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Who We Are


The Sons of the American Revolution (SAR), and the Fairfax Resolves Chapter in particular, is a Service Organization dedicated to the Educational, Patriotic and Historic Purposes of our nation. We are a large Virginia Chapter with emphasis on community involvement.

Compatriot Paul Peak with the Fairfax Resolves Flag

Compatriot Paul Peak with the Fairfax Resolves Flag.


The Fairfax Resolves Chapter, Virginia Society, Sons of the American Revolution was formally established and the first officers installed on October 25th, 1979. The Chapter Charter was presented to those first officers in the oldest courtroom of the Fairfax County Courthouse, erected in 1800.


The name, Fairfax Resolves, was selected for the new chapter's name to honor the actions of the citizens of Fairfax County and the great resolutions that they unanimously approved at a public meeting chaired by George Washington at the Court House in the town of Alexandria on July 18th, 1774. The Fairfax Resolutions, known today as the Fairfax Resolves, was the strongest documented stand against British oppression to be formally and officially stated by a group of citizens up to this time in America.




The American Revolution
Fairfax Resolves



George Mason

George Mason - One author of the Fairfax Resolves

The seemingly more genteel Southern colonies had long regarded Massachusetts as the home of sharp Yankee traders, sanctimonious religious zealots and intemperate political radicals. Those perceptions were changed in early 1774 when Parliament began imposing the Coercive Acts as punishment for the Boston Tea Party and other acts of defiance. With the Bay Colony singled out for stern treatment, many of its neighbors adopted a much more sympathetic view. One such response occurred in Virginia. On July 17, 1774, George Mason and Patrick Henry visited George Washington at Mount Vernon to discuss the emerging American plight. A statement was drafted, largely the work of Mason, that became known as the Fairfax Resolves.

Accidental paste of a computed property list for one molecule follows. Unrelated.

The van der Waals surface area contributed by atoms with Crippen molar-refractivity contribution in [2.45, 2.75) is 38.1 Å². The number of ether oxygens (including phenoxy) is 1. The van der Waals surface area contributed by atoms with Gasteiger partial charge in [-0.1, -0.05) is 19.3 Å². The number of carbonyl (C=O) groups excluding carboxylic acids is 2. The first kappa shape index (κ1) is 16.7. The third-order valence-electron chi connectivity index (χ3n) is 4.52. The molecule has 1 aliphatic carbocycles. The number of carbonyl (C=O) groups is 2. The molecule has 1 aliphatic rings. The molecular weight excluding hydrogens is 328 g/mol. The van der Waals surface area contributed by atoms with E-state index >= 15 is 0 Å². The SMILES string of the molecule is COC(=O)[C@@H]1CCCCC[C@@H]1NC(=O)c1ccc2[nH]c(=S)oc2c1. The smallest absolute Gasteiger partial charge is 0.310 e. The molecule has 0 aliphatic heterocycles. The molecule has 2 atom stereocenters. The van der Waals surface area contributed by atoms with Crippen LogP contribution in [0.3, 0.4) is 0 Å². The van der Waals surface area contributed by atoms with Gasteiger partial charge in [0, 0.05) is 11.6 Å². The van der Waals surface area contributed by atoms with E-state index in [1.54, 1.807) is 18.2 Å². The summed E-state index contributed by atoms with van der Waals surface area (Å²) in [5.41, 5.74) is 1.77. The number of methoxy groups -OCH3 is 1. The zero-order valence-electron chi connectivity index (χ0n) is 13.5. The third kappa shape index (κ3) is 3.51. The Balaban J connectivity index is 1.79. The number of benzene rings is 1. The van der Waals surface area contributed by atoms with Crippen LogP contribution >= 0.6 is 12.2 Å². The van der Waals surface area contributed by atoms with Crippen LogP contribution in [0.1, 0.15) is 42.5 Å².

This short document provided the following:


•  A concise summary of American constitutional concerns on such issues as taxation, representation, judicial power, military matters and the colonial economy,


•  A proposal for the creation of a nonimportation effort to be levied against British goods,


•  A call for a general congress of the colonies to convene for the purpose of preserving the Americans’ rights as Englishmen,


•  A condemnation of the practice of importing slaves as an “unnatural trade;” its termination was urged,


•  A veiled threat was aired in the reminder that the colonists were “Descendants not of the Conquered, but of the Conquerors.”



On the following day, July 18, the Resolves were endorsed by a Fairfax County convention, a public protest meeting staged at the local courthouse with Washington presiding. In short order the resolutions were taken on to the House of Burgesses and the Continental Congress. The Fairfax Resolves summarized the feelings of many colonists in mid-1774 — a conviction that their constitutional rights were being violated by British policies, but no mention of independence was made and only a hint of support for armed resistance was offered. The Resolves also marked a step forward in inter-colonial cooperation as more Americans began to realize that a threat against one colony was a threat against all. Finally, political rivalries in Virginia were muted to some degree, allowing such figures as Washington and Mason to work productively with the more radical Henry, Richard Henry Lee and others.


Read a transcript of the Fairfax Resolves document


See a copy of the Fairfax Resolves document




2018 Fairfax Resolves Chapter, Sons of the American Revolution